# Estimating image distance in lens and mirror

1. Jul 9, 2010

### ShineyPenny

I'm having difficulty understanding how to estimate the location of an image in a lens/mirror.

I tried understanding it by going off the books question/answer section:
"A spherical concave lens has a focal length of 16 cm, and an object is placed 8 cm from the lens." It says the answer is 6.0 cm.

What formula is being used, I cannot figure out how they got 6 cm? All I see in the book for formulas is f=R/2 and R=2f.

I'm confused :(

2. Jul 9, 2010

### Staff: Mentor

For a lens, it's usually called the "thin lens equation", sometimes with "Gaussian" in front of it. Your textbook surely has it. Try the index at the end of the book.

The two formulas you named, give the focal length of a mirror with radius R. There's a similar (but a bit more complicated) formula for the focal length of a lens, which is usually called the "lensmaker's equation." But you don't need that for this problem.

Oh, and either you left out a minus sign, or the book has a typographical error, or it's being deliberately sneaky. A concave lens has a negative focal length, not positive.

3. Jul 9, 2010

### ShineyPenny

OK, I believe I have it after running a search for it...it's actually not in the book :(

Is the equation:

(1/Object Distance)+(1/Focal Length) = (1/image location)
(1/45) + (1/36) = .05; then (1/.05) = 5.999

This is it? I'm just making sure :)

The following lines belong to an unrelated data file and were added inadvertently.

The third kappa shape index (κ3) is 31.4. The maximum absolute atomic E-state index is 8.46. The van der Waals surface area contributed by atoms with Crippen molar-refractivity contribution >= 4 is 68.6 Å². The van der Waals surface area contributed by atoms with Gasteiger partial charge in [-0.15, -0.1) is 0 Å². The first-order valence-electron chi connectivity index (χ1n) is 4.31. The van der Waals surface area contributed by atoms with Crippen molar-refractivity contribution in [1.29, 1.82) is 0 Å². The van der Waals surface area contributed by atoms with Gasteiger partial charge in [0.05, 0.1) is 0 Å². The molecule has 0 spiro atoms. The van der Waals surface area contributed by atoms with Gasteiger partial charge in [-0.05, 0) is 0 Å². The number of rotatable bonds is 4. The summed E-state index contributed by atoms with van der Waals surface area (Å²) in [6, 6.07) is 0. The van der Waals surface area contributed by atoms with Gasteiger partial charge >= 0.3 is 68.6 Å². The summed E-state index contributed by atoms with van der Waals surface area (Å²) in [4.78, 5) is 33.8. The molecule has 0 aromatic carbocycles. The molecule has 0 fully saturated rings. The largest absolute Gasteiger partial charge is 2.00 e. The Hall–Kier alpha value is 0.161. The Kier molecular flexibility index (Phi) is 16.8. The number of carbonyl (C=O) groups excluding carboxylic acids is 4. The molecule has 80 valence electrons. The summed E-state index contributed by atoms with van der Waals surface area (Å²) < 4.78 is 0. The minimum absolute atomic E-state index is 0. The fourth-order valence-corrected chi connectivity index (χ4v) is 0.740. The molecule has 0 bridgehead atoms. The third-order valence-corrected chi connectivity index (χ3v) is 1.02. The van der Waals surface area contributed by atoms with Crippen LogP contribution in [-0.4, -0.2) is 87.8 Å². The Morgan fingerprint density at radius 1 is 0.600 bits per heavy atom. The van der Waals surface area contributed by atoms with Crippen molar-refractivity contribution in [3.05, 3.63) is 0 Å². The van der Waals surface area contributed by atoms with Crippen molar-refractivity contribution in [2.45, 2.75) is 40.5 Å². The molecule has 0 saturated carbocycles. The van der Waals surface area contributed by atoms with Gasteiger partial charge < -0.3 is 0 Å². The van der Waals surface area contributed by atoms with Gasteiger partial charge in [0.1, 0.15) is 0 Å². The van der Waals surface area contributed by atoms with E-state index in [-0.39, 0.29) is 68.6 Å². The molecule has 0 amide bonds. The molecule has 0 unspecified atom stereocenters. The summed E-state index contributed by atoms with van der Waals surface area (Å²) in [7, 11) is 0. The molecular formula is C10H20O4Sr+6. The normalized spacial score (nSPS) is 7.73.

4. Jul 9, 2010

### Staff: Mentor

It's actually usually written as

$$\frac{1}{o} + \frac {1}{i} = \frac {1}{f}$$

where o, i and f are object distance, image distance and focal length. Some books use s and s', or p and q, instead of o and i.

Why are you using 45 and 36 for object distance and focal length, when your original problem had 8 and 16? (actually -16 because it has to be negative as I said before)

5. Jul 10, 2010

### ShineyPenny

I have no idea where 45 and 16 came from, sorry it was a long night

I input (1/8o) + (1/-16i) = .0625f, then go (1/.0625f) and come out with 16.

Either I'm missing something big, or I haven't drank enough coffee this morning. I even plugged the numbers into this website (http://www.photonics.byu.edu/Thin_Lens_Calc.phtml) and it's not coming up with 6 cm for the image location.

Sorry, I'm not a math person but I'm trying to grasp this

6. Jul 10, 2010

### ShineyPenny

OK

I have figured it out, the book is wrong and it was verified by the professor :)

I inputted: (1/16f) + (1/8o) = .1875, then (1/.1875)= 5.33.

They did not use a negative sign.

Thank you! =)